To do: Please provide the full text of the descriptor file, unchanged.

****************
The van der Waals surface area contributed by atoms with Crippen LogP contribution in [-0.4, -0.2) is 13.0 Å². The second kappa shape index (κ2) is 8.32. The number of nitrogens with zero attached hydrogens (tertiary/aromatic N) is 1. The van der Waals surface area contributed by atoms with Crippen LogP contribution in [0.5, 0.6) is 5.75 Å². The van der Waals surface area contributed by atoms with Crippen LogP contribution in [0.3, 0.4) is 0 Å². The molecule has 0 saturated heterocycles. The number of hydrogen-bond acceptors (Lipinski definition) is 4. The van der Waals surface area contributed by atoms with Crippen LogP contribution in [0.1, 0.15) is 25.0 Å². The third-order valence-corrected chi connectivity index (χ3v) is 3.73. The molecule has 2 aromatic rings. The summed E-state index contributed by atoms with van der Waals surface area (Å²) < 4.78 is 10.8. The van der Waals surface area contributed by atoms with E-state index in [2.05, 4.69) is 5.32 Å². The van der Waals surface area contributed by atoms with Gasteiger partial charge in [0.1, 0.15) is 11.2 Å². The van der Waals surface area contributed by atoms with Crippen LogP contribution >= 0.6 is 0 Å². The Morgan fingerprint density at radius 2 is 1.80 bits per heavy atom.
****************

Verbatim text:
The van der Waals surface area contributed by atoms with Crippen LogP contribution in [-0.4, -0.2) is 13.0 Å². The second kappa shape index (κ2) is 8.32. The number of nitrogens with zero attached hydrogens (tertiary/aromatic N) is 1. The van der Waals surface area contributed by atoms with Crippen LogP contribution in [0.5, 0.6) is 5.75 Å². The van der Waals surface area contributed by atoms with Crippen LogP contribution in [0.3, 0.4) is 0 Å². The molecule has 0 saturated heterocycles. The number of hydrogen-bond acceptors (Lipinski definition) is 4. The van der Waals surface area contributed by atoms with Crippen LogP contribution in [0.1, 0.15) is 25.0 Å². The third-order valence-corrected chi connectivity index (χ3v) is 3.73. The molecule has 2 aromatic rings. The summed E-state index contributed by atoms with van der Waals surface area (Å²) < 4.78 is 10.8. The van der Waals surface area contributed by atoms with E-state index in [2.05, 4.69) is 5.32 Å². The van der Waals surface area contributed by atoms with Gasteiger partial charge in [0.1, 0.15) is 11.2 Å². The van der Waals surface area contributed by atoms with Crippen LogP contribution >= 0.6 is 0 Å². The Morgan fingerprint density at radius 2 is 1.80 bits per heavy atom.